Posted by Albert Lee on 10/18/13 9:10 AM

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Incidences and severity are the two basic components of any loss model. Loss Distributions by Robert V. Hogg and Stuart A. Klugman (Wiley, 1984) provides in-depth coverage of relevant topics. I first encountered this book during a recent visit at Milliman’s Milwaukee office. Its usefulness to our work at Summit was immediately apparent.

The first chapter provides basic terminology used by actuaries when discussing loss modeling. Chapter 2 discusses several useful probability distributions, both discrete and continuous. I find the chapters are a good review of basic probability theory. Going beyond basic review is its treatment of mixture models (Section 2.7). This section discusses how to combine different distributions (e.g., log-gamma and gamma distribution) into a single distribution that mimics observed characteristics (especially skewed loss distributions).

Chapter 3 discusses non-parametric analogs and their estimation techniques. It starts off with the familiar territory of point estimates and confidence intervals for inferences. It quickly moves into more advanced treatments of logged likelihood estimation and Bayesian estimators. These discussions provide a foundation for the crux of this text, which begins at the next chapter.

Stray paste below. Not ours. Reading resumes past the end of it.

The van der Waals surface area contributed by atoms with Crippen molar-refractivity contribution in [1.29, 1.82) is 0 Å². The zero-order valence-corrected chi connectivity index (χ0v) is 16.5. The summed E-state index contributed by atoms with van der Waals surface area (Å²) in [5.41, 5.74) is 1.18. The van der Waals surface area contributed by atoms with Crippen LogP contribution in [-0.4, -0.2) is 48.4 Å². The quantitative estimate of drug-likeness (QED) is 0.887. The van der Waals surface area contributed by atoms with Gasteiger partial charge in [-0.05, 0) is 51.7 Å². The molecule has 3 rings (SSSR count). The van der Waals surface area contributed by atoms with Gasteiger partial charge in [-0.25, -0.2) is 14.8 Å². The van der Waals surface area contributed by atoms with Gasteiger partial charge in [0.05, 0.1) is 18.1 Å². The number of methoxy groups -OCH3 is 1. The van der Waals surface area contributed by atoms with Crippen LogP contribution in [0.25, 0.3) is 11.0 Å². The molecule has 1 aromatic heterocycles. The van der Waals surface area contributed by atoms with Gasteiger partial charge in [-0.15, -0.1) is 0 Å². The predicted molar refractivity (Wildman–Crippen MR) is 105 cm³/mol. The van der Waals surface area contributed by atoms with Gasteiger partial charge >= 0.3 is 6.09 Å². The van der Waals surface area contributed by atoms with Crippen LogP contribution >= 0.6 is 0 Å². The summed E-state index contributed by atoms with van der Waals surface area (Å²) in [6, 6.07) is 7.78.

Chapter 4, “Modeling Loss Distributions”, is the heart of this book. It discusses a variety of data pathologies that are typical at loss data (e.g., truncation and censoring) and modifies estimation techniques to different types of data (e.g., grouped and clustered). In addition to statistical techniques, this chapter provides examples of best practices of loss data exhibits (in tabular form and graphics). Section 4.7 is a review of the modeling process, which breaks down loss modeling into a sequence of steps in the form of a flow chart.

Ever wonder how insurance companies calculate deductibles? Chapter 5 shows you the tricks of the trade. This short chapter combines all the aforementioned techniques into a series of applications (estimating percentiles, deductibles, and leveraging).

This book is a classic; its usefulness has not been diminished with the advent of more advanced estimation techniques. It provides language that bridges the gap between statisticians and actuaries. For some, it provides a good review of probability theories and applications. I suspect that others may find its ideas immediately useful for loss modeling, including credit subsidy portfolio modeling, loan loss reserve calculation, insurance fee calculator. For enforcement analytics, the text contains useful ideas for the estimation of major enforcement cases and monetary results, just to name a few applications.

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